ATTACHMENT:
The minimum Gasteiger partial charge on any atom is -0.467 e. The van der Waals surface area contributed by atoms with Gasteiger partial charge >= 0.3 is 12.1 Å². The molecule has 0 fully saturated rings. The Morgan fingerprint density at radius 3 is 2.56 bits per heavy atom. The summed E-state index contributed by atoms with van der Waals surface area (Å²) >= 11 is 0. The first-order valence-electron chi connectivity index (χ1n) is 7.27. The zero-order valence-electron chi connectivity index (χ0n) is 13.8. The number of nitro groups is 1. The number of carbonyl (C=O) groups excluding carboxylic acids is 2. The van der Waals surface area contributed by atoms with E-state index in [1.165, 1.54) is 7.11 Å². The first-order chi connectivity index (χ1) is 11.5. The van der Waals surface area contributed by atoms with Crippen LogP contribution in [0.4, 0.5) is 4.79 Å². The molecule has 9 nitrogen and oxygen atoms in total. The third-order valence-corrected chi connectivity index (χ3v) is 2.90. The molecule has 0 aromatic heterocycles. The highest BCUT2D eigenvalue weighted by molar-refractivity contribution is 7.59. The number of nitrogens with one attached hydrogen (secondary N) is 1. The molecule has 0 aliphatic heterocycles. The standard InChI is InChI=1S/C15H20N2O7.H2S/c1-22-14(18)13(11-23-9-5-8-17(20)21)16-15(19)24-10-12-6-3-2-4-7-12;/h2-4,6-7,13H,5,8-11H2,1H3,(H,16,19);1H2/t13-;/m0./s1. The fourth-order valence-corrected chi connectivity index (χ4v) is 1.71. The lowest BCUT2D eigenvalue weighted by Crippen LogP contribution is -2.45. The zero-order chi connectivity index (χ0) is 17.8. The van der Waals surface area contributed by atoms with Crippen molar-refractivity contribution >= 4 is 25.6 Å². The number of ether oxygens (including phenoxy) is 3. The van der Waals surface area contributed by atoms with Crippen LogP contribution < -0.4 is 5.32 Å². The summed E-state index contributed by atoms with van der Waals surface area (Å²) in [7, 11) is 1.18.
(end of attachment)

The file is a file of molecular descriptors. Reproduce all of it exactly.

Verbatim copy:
The minimum Gasteiger partial charge on any atom is -0.467 e. The van der Waals surface area contributed by atoms with Gasteiger partial charge >= 0.3 is 12.1 Å². The molecule has 0 fully saturated rings. The Morgan fingerprint density at radius 3 is 2.56 bits per heavy atom. The summed E-state index contributed by atoms with van der Waals surface area (Å²) >= 11 is 0. The first-order valence-electron chi connectivity index (χ1n) is 7.27. The zero-order valence-electron chi connectivity index (χ0n) is 13.8. The number of nitro groups is 1. The number of carbonyl (C=O) groups excluding carboxylic acids is 2. The van der Waals surface area contributed by atoms with E-state index in [1.165, 1.54) is 7.11 Å². The first-order chi connectivity index (χ1) is 11.5. The van der Waals surface area contributed by atoms with Crippen LogP contribution in [0.4, 0.5) is 4.79 Å². The molecule has 9 nitrogen and oxygen atoms in total. The third-order valence-corrected chi connectivity index (χ3v) is 2.90. The molecule has 0 aromatic heterocycles. The highest BCUT2D eigenvalue weighted by molar-refractivity contribution is 7.59. The number of nitrogens with one attached hydrogen (secondary N) is 1. The molecule has 0 aliphatic heterocycles. The standard InChI is InChI=1S/C15H20N2O7.H2S/c1-22-14(18)13(11-23-9-5-8-17(20)21)16-15(19)24-10-12-6-3-2-4-7-12;/h2-4,6-7,13H,5,8-11H2,1H3,(H,16,19);1H2/t13-;/m0./s1. The fourth-order valence-corrected chi connectivity index (χ4v) is 1.71. The lowest BCUT2D eigenvalue weighted by Crippen LogP contribution is -2.45. The zero-order chi connectivity index (χ0) is 17.8. The van der Waals surface area contributed by atoms with Crippen molar-refractivity contribution >= 4 is 25.6 Å². The number of ether oxygens (including phenoxy) is 3. The van der Waals surface area contributed by atoms with Crippen LogP contribution < -0.4 is 5.32 Å². The summed E-state index contributed by atoms with van der Waals surface area (Å²) in [7, 11) is 1.18.